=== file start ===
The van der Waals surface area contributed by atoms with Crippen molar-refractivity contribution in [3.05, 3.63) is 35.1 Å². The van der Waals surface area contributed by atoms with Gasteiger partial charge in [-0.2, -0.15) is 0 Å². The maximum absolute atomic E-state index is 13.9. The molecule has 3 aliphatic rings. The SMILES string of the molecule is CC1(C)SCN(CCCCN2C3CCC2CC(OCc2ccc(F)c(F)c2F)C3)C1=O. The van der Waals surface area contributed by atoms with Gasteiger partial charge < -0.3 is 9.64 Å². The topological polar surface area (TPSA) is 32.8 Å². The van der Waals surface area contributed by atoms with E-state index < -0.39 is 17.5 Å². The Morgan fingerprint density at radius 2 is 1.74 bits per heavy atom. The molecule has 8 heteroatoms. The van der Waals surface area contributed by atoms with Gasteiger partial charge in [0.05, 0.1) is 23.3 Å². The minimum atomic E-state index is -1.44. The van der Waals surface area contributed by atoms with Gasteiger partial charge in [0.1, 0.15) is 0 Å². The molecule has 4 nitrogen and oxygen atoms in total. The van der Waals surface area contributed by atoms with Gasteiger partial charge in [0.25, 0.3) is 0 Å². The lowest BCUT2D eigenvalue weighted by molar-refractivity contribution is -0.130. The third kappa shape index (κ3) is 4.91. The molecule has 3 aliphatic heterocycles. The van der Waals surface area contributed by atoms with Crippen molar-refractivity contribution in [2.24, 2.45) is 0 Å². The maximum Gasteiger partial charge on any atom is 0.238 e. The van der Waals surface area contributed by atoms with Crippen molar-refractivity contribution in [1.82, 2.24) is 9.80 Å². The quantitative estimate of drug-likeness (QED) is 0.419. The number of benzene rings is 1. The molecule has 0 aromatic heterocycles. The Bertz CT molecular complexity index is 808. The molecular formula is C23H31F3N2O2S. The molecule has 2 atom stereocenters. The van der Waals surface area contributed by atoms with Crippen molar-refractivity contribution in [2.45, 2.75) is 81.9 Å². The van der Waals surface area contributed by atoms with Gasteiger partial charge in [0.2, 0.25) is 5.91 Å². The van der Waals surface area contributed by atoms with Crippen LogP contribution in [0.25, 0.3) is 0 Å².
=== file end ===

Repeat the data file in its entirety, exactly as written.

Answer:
The van der Waals surface area contributed by atoms with Crippen molar-refractivity contribution in [3.05, 3.63) is 35.1 Å². The van der Waals surface area contributed by atoms with Gasteiger partial charge in [-0.2, -0.15) is 0 Å². The maximum absolute atomic E-state index is 13.9. The molecule has 3 aliphatic rings. The SMILES string of the molecule is CC1(C)SCN(CCCCN2C3CCC2CC(OCc2ccc(F)c(F)c2F)C3)C1=O. The van der Waals surface area contributed by atoms with Gasteiger partial charge < -0.3 is 9.64 Å². The topological polar surface area (TPSA) is 32.8 Å². The van der Waals surface area contributed by atoms with E-state index < -0.39 is 17.5 Å². The Morgan fingerprint density at radius 2 is 1.74 bits per heavy atom. The molecule has 8 heteroatoms. The van der Waals surface area contributed by atoms with Gasteiger partial charge in [0.05, 0.1) is 23.3 Å². The minimum atomic E-state index is -1.44. The van der Waals surface area contributed by atoms with Gasteiger partial charge in [0.1, 0.15) is 0 Å². The molecule has 4 nitrogen and oxygen atoms in total. The van der Waals surface area contributed by atoms with Gasteiger partial charge in [0.25, 0.3) is 0 Å². The lowest BCUT2D eigenvalue weighted by molar-refractivity contribution is -0.130. The third kappa shape index (κ3) is 4.91. The molecule has 3 aliphatic heterocycles. The van der Waals surface area contributed by atoms with Crippen molar-refractivity contribution in [2.24, 2.45) is 0 Å². The maximum Gasteiger partial charge on any atom is 0.238 e. The van der Waals surface area contributed by atoms with Crippen molar-refractivity contribution in [1.82, 2.24) is 9.80 Å². The quantitative estimate of drug-likeness (QED) is 0.419. The number of benzene rings is 1. The molecule has 0 aromatic heterocycles. The Bertz CT molecular complexity index is 808. The molecular formula is C23H31F3N2O2S. The molecule has 2 atom stereocenters. The van der Waals surface area contributed by atoms with Crippen molar-refractivity contribution in [2.45, 2.75) is 81.9 Å². The van der Waals surface area contributed by atoms with Gasteiger partial charge in [0.2, 0.25) is 5.91 Å². The van der Waals surface area contributed by atoms with Crippen LogP contribution in [0.25, 0.3) is 0 Å².